On Monday, Chinese President Xi Jinping flew into Moscow to meet with Russian President Vladimir Putin. The visit was significant as it marked the first time a national leader had shaken Putin’s hand since the International Criminal Court (ICC) issued an arrest warrant for him on Friday over the deportation of Ukrainian children to Russia since its invasion.
The timing of Xi’s visit is also noteworthy, coming just weeks after he secured an unprecedented third term as president of China. Putin is hoping to gain support from China against the Western pressure he faces, while Xi is expected to press Beijing’s role as a potential peacemaker in the Ukraine conflict.
China has released a 12-point proposal to solve the Ukraine crisis, which includes suggestions such as “promoting dialogue and negotiations, respecting the sovereignty, independence, and territorial integrity of Ukraine, and urging all parties to exercise restraint.” While China has maintained that it has no plans to arm Russia, it has strengthened its ties with Moscow, particularly in the energy sector.
According to reporters, “Western sanctions on Russian energy mean Beijing has saved billions of dollars” through increased imports of Russian coal, gas, and oil. China’s proposal does not contain any concrete solutions to the year-long war, which has resulted in tens of thousands of deaths, destroyed cities, and forced millions to flee.
The US has criticized China for not condemning Russia’s actions and for giving it an economic lifeline. However, Putin has welcomed China’s offer to mediate, and the Kremlin said he would provide Xi with detailed “clarifications” of Russia’s position, without elaborating.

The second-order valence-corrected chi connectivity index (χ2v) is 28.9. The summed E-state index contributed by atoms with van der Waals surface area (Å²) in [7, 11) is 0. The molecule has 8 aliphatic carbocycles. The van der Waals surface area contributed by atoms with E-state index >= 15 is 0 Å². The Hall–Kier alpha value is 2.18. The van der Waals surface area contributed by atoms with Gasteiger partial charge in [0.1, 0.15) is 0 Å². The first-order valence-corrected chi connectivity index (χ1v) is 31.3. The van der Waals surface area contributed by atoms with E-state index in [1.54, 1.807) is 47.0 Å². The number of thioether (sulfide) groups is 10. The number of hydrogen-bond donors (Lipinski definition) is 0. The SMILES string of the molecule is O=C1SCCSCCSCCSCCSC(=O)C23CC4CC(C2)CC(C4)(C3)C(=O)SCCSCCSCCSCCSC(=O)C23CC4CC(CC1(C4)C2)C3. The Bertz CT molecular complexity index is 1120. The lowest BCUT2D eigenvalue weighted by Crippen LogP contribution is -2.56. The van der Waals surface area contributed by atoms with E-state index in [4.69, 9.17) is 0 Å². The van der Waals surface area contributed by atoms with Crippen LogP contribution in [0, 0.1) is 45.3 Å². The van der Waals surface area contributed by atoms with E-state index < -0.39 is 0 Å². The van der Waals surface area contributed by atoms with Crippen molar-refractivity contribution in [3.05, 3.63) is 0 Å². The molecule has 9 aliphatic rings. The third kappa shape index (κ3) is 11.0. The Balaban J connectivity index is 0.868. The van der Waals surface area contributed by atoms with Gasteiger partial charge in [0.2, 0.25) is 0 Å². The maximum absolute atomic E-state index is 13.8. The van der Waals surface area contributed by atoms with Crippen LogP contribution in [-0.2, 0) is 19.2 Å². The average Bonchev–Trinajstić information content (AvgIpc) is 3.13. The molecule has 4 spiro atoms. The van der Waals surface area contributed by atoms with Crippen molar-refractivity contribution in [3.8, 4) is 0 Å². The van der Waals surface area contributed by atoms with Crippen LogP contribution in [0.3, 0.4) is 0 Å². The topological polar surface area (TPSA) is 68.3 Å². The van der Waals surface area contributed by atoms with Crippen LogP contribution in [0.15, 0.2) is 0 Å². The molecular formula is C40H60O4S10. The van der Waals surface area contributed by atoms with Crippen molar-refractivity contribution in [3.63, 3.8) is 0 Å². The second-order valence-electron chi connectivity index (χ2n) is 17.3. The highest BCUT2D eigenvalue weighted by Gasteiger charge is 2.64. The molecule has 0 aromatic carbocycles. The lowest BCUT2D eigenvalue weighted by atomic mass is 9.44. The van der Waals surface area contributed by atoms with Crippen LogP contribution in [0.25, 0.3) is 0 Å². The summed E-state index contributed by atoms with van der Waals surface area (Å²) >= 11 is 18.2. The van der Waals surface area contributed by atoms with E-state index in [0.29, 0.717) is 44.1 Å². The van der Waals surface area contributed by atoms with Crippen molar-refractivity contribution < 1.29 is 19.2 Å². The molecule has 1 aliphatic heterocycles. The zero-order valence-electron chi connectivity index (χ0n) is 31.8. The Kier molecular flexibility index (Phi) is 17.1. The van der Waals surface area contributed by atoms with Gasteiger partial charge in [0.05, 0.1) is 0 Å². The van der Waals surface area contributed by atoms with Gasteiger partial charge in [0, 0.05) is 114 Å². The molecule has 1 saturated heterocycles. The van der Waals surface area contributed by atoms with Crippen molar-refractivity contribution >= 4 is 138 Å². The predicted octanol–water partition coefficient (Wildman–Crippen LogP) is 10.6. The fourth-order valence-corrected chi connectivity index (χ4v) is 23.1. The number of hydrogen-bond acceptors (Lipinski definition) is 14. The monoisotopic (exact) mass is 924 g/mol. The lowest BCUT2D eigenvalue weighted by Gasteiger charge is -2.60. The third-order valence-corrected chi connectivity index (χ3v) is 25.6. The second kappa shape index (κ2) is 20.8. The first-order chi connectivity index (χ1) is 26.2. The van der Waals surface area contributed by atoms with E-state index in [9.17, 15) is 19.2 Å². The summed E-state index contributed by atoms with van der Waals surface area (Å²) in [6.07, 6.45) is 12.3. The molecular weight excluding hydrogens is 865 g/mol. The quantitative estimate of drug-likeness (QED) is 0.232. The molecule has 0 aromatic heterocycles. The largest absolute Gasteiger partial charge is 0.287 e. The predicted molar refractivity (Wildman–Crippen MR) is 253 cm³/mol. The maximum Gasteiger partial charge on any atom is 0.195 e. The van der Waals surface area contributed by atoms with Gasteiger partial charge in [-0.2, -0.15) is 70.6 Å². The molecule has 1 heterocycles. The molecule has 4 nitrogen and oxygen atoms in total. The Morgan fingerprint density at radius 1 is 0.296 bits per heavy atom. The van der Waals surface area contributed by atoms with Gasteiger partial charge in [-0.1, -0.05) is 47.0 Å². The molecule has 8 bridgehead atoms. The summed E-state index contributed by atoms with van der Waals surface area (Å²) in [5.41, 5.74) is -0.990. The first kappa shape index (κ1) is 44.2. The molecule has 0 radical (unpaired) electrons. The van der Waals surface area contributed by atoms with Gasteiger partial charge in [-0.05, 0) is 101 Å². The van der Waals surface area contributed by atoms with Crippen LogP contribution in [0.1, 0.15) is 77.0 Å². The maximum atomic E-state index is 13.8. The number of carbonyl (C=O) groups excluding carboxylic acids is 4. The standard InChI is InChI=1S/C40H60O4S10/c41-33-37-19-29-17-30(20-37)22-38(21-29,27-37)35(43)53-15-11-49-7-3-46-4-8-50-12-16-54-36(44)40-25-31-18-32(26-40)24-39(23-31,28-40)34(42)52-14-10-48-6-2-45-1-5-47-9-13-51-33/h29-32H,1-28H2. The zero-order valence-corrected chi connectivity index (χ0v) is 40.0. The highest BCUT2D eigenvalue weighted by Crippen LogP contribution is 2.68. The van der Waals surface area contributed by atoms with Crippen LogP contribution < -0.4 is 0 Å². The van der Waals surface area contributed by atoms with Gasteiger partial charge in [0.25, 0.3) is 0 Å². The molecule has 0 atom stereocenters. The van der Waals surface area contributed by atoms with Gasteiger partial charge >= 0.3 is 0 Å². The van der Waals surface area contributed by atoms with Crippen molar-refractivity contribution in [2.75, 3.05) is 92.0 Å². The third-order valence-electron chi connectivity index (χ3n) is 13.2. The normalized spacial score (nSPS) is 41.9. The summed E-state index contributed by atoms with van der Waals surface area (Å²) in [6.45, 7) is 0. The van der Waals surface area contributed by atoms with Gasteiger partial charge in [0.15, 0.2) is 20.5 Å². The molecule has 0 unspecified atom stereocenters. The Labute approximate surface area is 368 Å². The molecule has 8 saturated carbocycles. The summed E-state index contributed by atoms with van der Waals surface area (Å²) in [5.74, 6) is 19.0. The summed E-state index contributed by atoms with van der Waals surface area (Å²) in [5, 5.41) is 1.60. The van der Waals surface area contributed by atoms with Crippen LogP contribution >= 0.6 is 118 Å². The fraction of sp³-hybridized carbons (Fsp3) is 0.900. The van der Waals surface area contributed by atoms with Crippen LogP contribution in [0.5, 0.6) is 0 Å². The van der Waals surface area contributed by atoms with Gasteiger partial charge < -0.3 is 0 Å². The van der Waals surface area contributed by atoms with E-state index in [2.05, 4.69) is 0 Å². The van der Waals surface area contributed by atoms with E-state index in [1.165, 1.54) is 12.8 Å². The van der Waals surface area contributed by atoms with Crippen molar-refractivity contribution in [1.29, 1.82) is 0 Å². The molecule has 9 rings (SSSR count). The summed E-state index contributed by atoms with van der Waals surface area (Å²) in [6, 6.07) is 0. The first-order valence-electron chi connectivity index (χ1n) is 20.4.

In addition to discussions on the Ukraine crisis, Putin and Xi are expected to deepen cooperation in space exploration, new technologies, and nuclear power reactors. Russia has also been helping to build nuclear reactors in China, while growing oil and coal deliveries to China have continued.
Despite the growing cooperation between Russia and China, Western pressure on Russia has increased. In response, Putin’s administration has reportedly told officials to stop using Apple iPhones due to concerns that the devices are vulnerable to Western intelligence agencies. This move was reported by the Kommersant daily newspaper on Monday.
Meanwhile, justice ministers from around the world met in London on Monday to discuss support for the ICC. Several European Union countries also signed an agreement in Brussels to buy 155 mm artillery shells for Ukraine, with the first joint orders expected at the end of May.
The ongoing conflict in Ukraine has resulted in fierce fighting in the eastern town of Bakhmut, with both sides launching counter offensives. Ukrainian forces have held out in Bakhmut since last summer in the longest and bloodiest battle of the war.
According to Ukraine’s military, defenders in Bakhmut, Lyman, Ivanivske, Bohdanivka, and Hryhorivka – all towns in the Donetsk region – had repelled 69 Russian attacks in the past day. The military also noted that British intelligence had reported Ukrainian supply lines west of Bakhmut and west of the town of Avdiivka, further south, were under pressure.
Meanwhile, Russia’s Wagner mercenary group, which is spearheading the assault on Bakhmut, has suffered heavy losses. The group’s founder, Yevgeny Prigozhin, announced plans to recruit 30,000 new fighters by mid-May. In January, the United States assessed that Wagner had about 50,000 fighters in Ukraine, including 40,000 convicts Prigozhin had recruited from Russian prisons with a promise of a pardon if they survived six months.